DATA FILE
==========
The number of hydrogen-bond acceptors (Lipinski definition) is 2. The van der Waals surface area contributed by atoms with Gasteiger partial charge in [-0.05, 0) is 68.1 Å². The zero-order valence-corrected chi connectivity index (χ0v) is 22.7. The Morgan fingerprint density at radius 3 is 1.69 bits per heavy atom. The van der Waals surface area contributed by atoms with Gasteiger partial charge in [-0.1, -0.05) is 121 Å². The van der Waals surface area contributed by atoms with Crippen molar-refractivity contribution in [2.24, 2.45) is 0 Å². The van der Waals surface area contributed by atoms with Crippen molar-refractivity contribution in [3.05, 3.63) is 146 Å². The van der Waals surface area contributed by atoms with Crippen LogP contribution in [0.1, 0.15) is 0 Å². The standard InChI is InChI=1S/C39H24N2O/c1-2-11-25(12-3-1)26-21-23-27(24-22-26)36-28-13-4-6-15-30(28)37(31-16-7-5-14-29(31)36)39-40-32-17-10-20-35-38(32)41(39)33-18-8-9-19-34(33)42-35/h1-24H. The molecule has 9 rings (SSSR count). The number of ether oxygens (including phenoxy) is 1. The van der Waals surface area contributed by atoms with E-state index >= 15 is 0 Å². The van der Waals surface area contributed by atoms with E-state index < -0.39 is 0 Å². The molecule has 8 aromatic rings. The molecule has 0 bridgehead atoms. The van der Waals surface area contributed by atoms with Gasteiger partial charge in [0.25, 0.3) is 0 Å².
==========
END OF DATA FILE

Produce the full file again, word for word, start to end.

The number of hydrogen-bond acceptors (Lipinski definition) is 2. The van der Waals surface area contributed by atoms with Gasteiger partial charge in [-0.05, 0) is 68.1 Å². The zero-order valence-corrected chi connectivity index (χ0v) is 22.7. The Morgan fingerprint density at radius 3 is 1.69 bits per heavy atom. The van der Waals surface area contributed by atoms with Gasteiger partial charge in [-0.1, -0.05) is 121 Å². The van der Waals surface area contributed by atoms with Crippen molar-refractivity contribution in [2.24, 2.45) is 0 Å². The van der Waals surface area contributed by atoms with Crippen molar-refractivity contribution in [3.05, 3.63) is 146 Å². The van der Waals surface area contributed by atoms with Crippen LogP contribution in [0.1, 0.15) is 0 Å². The standard InChI is InChI=1S/C39H24N2O/c1-2-11-25(12-3-1)26-21-23-27(24-22-26)36-28-13-4-6-15-30(28)37(31-16-7-5-14-29(31)36)39-40-32-17-10-20-35-38(32)41(39)33-18-8-9-19-34(33)42-35/h1-24H. The molecule has 9 rings (SSSR count). The number of ether oxygens (including phenoxy) is 1. The van der Waals surface area contributed by atoms with E-state index >= 15 is 0 Å². The van der Waals surface area contributed by atoms with E-state index < -0.39 is 0 Å². The molecule has 8 aromatic rings. The molecule has 0 bridgehead atoms. The van der Waals surface area contributed by atoms with Gasteiger partial charge in [0.25, 0.3) is 0 Å².